New Delhi, January 30: India’s gold demand for the full-year 2019 is 690.4 tonnes compared to 760.4 tonnes in 2018, down 9 per cent, World Gold Council data showed on Thursday.
Even the total jewellery demand in India for 2019 was down by 9 per cent at 544.6 tonnes as compared to 598 tonnes in 2018. However, the value of jewellery demand in 2019 was Rs 17,179 crore, up by 3 per cent from 2018 (Rs 166,610 crore).
“India’s gold demand was 9 per cent lower in 2019, at 690 tonnes, primarily an outcome of a sharp surge in prices of over 20 per cent in H2. However, in value terms, this reflects a growth of 3 per cent over last year. Growth in H1 was followed by a sharp drop in Q3. Diwali and Dhanteras revived hopes but the volatility coupled with a higher price bar impacted demand, in the lower and middle price bands,” said Somasundaram PR, Managing Director, India, World Gold Council.
The data showed total investment demand for 2019 was down by 10 per cent at 145.8 tonnes in comparison to 162.4 tonnes in 2018.
“Investment demand received some respite during Dhanteras and the ensuing wedding season with 45.3 tonnes – the strongest quarter in the year, as gold clearly proved to be the best performing asset class in 2019. With high prices, expectedly, recycled gold increased by 37 per cent to a record 119 tonnes. RBI buying was also a positive feature in 2019, lifting its gold reserves by 32.7 tonnes (till November) in 2019,” said Somasundaram.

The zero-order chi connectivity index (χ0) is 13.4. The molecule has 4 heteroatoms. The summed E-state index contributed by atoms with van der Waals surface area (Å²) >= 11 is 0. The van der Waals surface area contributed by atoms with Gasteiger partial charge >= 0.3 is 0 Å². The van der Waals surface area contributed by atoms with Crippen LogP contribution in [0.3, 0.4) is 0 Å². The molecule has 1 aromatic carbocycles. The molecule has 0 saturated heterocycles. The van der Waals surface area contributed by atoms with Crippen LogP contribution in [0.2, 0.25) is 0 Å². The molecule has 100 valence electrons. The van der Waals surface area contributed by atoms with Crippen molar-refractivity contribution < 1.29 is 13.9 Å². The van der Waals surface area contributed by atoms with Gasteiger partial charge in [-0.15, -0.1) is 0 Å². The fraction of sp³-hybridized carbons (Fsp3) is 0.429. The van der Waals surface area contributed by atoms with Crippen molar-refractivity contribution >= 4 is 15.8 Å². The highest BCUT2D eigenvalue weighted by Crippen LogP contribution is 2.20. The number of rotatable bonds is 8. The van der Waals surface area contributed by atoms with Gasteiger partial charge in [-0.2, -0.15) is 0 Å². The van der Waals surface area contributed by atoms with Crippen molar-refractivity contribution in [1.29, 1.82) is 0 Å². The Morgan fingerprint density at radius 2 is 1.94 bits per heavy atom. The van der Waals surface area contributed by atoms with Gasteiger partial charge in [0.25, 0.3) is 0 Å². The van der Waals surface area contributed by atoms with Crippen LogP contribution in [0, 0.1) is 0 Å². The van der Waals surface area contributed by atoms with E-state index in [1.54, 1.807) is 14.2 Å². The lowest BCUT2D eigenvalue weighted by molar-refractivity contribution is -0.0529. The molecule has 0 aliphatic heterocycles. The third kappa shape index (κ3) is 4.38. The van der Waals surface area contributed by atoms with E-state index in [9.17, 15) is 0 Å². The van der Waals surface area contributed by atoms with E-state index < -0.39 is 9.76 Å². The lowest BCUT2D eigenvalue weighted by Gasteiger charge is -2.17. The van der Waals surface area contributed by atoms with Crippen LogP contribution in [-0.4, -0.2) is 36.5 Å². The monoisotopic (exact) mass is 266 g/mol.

Total gold recycled in India in 2019 was 119.5 tonnes as compared to 87 tonnes in 2018.
Demand for gold in India for Q4 2019 was at 194.3 tonnes down by 18 per cent as compared to overall Q4 demand for 2018 (236.5 tonnes).
“Looking ahead, 2020 we expect policy-led and industry-led initiatives to bring a marked shift in making the industry more transparent and organised. Already government has made hallmarking mandatory on January 15, 2020 with a transition period of one year for the trade to sell or change its existing non hallmarked inventory. This is an overdue reform and a positive step towards making the Indian gold more trustworthy. These and other changes to follow are significantly positive for the long-term sustainability of demand, especially for the compliant and the organised,” said Somasundaram.
“Short term challenges remain, however, as large sections of the industry compete on low margins and fear tax uncertainty, leaving little incentive for long term investments and modern trade practices. India’s average long-term gold demand is likely around 850 tonnes given its affinity to gold and economic and social context. As policy measures unfold, broader economic growth accelerates and local prices of the past 6 months become more acceptable among households, India’s gold demand will be in the range of 700-800 tonnes in 2020,” he added.